Italy's Meloni makes first state visit to meet with Francis

ROME (AP) — Italian Premier Giorgia Meloni, who came to power on a campaign motto of “God, Family, Fatherland” made her first official visit to see Pope Francis on Tuesday, fulfilling what she said was a hoped-for opportunity to better understand the Argentine pontiff.

Meloni spent 35 minutes with Francis alone, before she met with the Vatican secretary of state, Cardinal Pietro Parolin, and the foreign minister. The Holy See said the talks with Parolin focused on the fight against poverty, family issues and Italy’s demographic problems — a big concern for both Meloni and Francis who have lamented Italy’s low birth rate. The war in Ukraine and migration were also discussed, according to a press statement.

Meloni, whose far-right-led coalition won September national elections, has spoken at length about her Catholic faith and has been a high-profile participant in Italy’s conservative Family Day rallies aimed at promoting “traditional” family values. During the 2016 edition she announced she was pregnant with her first child, Ginevra, who accompanied her to the audience with Francis Tuesday, along with her partner.

Meloni has assured Italians she won’t roll back abortion rights but she has vowed to pass initiatives to provide alternatives and to better support families to help reverse what Francis has called Italy's “demographic winter.”

She has made clear her affection for and admiration of Pope Benedict XVI, calling him a “giant that history will never forget.” She attended his funeral and joined the public viewing of his body in St. Peter’s Basilica following his Dec. 31 death, and ordered all public buildings in Italy to lower their flags at half-staff in his honor — an action not even taken by the Vatican.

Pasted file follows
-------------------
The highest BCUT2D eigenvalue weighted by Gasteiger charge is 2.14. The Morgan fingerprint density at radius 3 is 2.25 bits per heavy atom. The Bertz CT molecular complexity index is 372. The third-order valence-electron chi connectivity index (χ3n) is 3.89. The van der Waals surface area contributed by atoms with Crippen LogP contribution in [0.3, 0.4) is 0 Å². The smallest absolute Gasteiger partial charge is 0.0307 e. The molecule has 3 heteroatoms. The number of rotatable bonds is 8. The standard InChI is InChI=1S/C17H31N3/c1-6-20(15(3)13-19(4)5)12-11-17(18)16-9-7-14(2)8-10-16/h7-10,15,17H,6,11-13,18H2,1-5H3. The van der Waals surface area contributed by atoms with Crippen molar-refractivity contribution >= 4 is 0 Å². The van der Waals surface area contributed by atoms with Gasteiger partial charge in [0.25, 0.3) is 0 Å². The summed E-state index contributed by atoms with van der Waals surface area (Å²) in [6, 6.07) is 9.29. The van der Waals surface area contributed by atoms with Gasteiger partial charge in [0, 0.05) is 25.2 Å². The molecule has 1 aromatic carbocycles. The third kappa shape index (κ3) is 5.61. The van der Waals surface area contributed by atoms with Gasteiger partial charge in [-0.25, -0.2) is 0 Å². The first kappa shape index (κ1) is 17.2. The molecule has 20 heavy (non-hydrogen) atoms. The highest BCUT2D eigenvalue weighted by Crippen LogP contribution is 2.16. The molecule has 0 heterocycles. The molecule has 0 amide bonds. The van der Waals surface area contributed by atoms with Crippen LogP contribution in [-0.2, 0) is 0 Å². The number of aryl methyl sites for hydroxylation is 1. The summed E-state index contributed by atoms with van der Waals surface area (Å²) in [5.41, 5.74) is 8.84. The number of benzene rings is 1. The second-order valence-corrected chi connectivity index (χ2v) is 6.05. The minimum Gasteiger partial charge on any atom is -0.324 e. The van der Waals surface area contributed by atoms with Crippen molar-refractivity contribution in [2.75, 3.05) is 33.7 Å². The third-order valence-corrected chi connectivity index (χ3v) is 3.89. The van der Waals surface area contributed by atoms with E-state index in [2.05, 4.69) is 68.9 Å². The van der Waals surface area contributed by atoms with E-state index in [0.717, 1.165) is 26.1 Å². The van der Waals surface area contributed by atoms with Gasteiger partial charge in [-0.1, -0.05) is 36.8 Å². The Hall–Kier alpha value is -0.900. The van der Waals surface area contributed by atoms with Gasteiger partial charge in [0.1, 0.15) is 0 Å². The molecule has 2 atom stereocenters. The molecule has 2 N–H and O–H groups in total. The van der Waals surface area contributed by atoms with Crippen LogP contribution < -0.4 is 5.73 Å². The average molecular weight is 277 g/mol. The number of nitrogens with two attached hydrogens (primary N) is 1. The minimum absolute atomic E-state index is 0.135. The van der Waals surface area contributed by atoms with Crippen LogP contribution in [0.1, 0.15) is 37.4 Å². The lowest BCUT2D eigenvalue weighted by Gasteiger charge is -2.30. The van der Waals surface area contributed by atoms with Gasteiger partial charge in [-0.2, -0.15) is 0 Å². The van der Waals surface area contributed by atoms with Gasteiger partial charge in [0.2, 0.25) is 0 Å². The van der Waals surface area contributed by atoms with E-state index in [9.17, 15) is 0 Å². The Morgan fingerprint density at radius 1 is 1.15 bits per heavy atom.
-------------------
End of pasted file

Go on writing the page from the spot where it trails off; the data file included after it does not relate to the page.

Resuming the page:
In her autobiography “I am Giorgia,” Meloni wrote that she was somewhat perplexed by Francis, saying she sometimes felt like she was a “lost sheep.”

“I’ve never allowed myself to criticize a pope, but I admit I haven’t always understood Pope Francis,” she wrote. “I hope one day to have the privilege of speaking with him, because I’m certain that his big yes and direct words will give sense to what I don’t understand.”

Francis, for his part, has wished Meloni well and urged the center-left opposition to work constructively and responsibly with her government — the first far-right-led coalition in Italy since the end of World War II and its first ever headed by a woman.

During Tuesday’s audience, Meloni gave Francis an angel figurine from a collection of hundreds that she has in her home. She also gave him two books: one for children about Mass that was written in 1955 by Maria Montessori, Itay’s famed educator, and a 1920 edition of a book containing the writings of the pope’s namesake, St. Francis of Assisi.

Francis, for his part, gave the premier copies of his main writings, as well as a bronze sculpture of a child helping another get up, bearing the words “Love, Help.”

Nicole Winfield, The Associated Press